I’m not alone in my fandom. In fact, you can argue sport is Australia’s leading obsession. (That or the cash rate.) At times our national mood tracks the performances of the Olympic team. Our politicians must supplicate to it. I remember sitting up late one night writing a Minister’s breakfast radio talking points on a State of Origin game that I hadn’t bothered to watch and she couldn’t because Parliament was sitting. The idea that she wouldn’t be up to speed was unthinkable. Waleed Aly, on a recent episode of The Minefield, put it like this:
Probably more than any other country I can think of, we package our national identity, our culture, our presentation of ourself to the world, in sport, far more than anything else. We don’t do it through military history, we don’t do it through the arts. That’s why our Olympic team seems to be three times the size of our army (ABC).
There are good reasons for this. As a young country, at least in the Anglo vision of ourselves we are most comfortable with, it weaves a history we aren’t prepared to contemplate. When we succeed we attract the international attention we crave. Lit by sport’s glow our nation seems more important, less isolated. “Punching above our weight”, as the pundits say, bulks us up as a nation.
Unfortunately our obsession is frequently indecorous and, at its worst, openly racist. It often comes draped not so much in the Australian flag as in the Cronulla cape. Is anyone surprised Reclaim Australia protestors chant Ozzie Ozzie Ozzie? Despite the Betty Cuthberts, Cathy Freemans, Alex Jesaulenkos and Michael Longs, its face is overwhelmingly white, Anglo even, and male. Our mania for sport overshadows and obscures the contributions people make in other professions. There is nothing laudable in the way we valorise punt returners over peacemakers. In fact, for some players, their notoriety off the field eclipses their considerable grace on it. The guy on the left is famous for bubbling, a party trick where you piss in your own mouth, and winning the Dally M Award for NRL player of the year. I haven’t even touched the sport-commercial complex to memorabilia-ise every memorable moment. These are all good reasons not to be a fan. But for me they are not enough to trump the unpredictable and un-scriptable moments of transcendent excitement that even art can’t provide.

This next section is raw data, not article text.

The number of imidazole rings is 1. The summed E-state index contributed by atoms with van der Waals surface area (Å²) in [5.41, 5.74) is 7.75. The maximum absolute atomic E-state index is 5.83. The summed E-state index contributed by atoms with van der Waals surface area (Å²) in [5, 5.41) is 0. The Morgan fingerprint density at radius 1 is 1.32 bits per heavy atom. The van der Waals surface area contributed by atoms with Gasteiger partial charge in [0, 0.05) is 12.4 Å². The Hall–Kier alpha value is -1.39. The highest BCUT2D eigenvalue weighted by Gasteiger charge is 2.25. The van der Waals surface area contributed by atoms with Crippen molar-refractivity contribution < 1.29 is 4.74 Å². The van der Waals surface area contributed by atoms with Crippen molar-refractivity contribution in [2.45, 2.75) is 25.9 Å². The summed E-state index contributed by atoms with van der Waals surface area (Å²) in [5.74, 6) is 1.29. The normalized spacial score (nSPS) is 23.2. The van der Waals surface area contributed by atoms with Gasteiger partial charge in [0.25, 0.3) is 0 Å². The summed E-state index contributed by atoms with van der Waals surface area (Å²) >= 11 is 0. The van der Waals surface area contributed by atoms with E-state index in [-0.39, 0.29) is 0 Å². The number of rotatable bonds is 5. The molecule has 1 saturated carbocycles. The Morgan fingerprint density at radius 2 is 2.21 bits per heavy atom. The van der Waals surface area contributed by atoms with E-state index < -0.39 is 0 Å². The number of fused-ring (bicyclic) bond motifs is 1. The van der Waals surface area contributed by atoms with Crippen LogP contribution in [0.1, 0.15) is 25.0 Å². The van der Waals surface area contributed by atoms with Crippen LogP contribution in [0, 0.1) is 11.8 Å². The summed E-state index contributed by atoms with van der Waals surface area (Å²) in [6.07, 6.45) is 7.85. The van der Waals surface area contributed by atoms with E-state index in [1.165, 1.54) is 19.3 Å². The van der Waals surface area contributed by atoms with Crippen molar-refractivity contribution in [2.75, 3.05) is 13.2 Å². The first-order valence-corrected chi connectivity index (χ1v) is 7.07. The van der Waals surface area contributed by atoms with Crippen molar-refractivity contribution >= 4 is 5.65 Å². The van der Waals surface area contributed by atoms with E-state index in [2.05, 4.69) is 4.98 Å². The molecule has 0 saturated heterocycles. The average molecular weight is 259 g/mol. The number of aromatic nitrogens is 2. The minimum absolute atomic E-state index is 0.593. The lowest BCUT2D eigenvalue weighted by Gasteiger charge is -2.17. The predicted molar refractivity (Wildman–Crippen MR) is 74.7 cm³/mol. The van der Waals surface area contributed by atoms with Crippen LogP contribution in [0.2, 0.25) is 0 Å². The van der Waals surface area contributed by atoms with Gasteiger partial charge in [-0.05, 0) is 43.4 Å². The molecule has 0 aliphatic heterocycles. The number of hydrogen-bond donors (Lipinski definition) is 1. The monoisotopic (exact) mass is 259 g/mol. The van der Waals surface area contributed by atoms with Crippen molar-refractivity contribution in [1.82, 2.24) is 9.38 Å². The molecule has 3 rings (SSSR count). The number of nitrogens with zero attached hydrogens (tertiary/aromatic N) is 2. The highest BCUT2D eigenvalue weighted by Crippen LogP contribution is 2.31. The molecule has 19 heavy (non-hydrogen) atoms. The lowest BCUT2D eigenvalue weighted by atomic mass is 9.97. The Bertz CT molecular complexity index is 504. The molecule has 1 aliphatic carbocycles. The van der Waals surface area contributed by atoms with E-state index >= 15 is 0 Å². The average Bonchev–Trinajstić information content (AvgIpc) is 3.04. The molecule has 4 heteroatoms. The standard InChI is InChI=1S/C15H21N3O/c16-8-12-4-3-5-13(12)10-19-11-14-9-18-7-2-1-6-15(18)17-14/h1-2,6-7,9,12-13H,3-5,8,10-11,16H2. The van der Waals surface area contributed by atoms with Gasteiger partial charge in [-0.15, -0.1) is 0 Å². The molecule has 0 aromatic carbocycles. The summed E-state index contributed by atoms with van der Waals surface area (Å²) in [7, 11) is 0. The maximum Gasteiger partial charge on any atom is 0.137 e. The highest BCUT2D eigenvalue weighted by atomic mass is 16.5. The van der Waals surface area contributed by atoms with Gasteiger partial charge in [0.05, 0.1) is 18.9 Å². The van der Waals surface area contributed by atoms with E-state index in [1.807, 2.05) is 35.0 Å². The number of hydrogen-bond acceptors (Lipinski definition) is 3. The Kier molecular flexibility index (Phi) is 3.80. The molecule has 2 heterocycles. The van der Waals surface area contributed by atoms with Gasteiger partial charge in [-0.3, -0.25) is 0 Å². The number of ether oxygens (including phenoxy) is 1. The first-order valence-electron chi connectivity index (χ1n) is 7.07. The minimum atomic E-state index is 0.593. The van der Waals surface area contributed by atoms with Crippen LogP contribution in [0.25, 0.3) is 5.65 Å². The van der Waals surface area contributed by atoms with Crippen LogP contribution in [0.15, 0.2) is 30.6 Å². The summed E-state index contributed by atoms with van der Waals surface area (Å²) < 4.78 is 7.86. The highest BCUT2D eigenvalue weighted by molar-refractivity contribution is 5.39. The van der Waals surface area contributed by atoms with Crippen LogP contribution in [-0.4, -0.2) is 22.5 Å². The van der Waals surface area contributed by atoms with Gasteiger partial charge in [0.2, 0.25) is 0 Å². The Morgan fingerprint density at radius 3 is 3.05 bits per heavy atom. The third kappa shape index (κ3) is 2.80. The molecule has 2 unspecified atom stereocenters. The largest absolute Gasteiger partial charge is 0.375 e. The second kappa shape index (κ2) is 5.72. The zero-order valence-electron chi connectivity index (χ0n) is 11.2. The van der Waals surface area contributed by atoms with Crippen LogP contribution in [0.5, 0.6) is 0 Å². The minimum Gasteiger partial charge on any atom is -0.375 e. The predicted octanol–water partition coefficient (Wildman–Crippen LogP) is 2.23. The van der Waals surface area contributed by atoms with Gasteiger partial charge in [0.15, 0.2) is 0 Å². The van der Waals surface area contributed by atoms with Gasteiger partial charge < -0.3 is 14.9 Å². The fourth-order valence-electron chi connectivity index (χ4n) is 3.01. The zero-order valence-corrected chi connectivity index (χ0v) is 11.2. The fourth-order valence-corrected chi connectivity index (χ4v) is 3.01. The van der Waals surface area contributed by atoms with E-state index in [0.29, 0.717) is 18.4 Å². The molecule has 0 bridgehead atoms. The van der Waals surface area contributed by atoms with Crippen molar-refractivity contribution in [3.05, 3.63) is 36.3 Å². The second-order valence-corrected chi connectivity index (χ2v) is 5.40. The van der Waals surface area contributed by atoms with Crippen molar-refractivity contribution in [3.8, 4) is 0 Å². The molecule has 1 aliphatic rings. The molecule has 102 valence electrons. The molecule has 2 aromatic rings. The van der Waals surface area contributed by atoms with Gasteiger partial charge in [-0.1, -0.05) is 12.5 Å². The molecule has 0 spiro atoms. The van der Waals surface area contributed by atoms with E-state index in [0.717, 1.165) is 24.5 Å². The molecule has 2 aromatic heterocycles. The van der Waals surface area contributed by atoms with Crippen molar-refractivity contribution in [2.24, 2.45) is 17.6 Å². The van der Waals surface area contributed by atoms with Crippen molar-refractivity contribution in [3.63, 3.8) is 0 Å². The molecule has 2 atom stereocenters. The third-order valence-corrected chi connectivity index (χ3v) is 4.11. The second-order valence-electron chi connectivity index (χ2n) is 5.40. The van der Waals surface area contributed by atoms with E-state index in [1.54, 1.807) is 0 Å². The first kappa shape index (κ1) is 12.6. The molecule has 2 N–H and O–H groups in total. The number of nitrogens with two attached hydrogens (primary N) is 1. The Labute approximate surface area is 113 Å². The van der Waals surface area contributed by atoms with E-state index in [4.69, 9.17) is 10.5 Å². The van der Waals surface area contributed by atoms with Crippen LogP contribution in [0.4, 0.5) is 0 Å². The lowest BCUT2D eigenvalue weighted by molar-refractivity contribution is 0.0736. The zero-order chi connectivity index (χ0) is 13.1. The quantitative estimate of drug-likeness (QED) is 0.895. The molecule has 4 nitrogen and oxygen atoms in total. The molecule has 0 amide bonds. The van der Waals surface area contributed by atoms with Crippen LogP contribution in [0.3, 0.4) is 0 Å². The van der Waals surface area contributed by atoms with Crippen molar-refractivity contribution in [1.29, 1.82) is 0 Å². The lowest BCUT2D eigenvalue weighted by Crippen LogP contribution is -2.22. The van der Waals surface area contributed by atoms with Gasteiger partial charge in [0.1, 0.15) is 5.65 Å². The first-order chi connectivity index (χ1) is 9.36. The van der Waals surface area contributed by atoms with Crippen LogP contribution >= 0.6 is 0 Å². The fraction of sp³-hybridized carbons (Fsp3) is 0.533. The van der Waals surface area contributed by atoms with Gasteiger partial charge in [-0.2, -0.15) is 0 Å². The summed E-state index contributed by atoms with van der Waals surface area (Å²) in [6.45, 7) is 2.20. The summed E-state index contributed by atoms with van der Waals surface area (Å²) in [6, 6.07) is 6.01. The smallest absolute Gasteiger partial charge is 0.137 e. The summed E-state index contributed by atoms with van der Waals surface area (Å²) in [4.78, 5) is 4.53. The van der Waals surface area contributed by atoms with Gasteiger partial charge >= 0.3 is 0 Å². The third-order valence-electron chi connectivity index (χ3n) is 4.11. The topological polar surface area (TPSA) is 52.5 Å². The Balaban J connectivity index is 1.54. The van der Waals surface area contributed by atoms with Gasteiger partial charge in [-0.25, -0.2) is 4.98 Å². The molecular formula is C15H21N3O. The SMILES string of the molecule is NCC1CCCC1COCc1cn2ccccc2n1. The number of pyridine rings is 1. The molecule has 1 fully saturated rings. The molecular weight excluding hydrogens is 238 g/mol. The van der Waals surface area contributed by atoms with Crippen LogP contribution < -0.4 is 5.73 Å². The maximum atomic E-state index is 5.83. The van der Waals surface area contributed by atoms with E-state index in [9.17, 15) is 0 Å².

I’m not a Foxtel subscriber or even, at the moment, the obsessive fan watching every minute of every match. I care deeply about the teams I follow, I watch far too much professional cycling and take a keen interest in any given year’s myths and miracles. It means sport is never far from my mind and therefore never far from my poetry. I think the music and film references are more important, but reviewers more frequently remark on the use of sport in my work. In fact, the two critical essays, not reviews, which have discussed my work were pieces in the United Kingdom and New Zealand examining the nexus of poetry and cricket. I don’t consider myself a cricket poet or a sports poet. The interest, I imagine, stems from the novelty of the references. There simply aren’t that many poets writing about cricket, though from my perspective I’m just picking up what is ready-to-hand.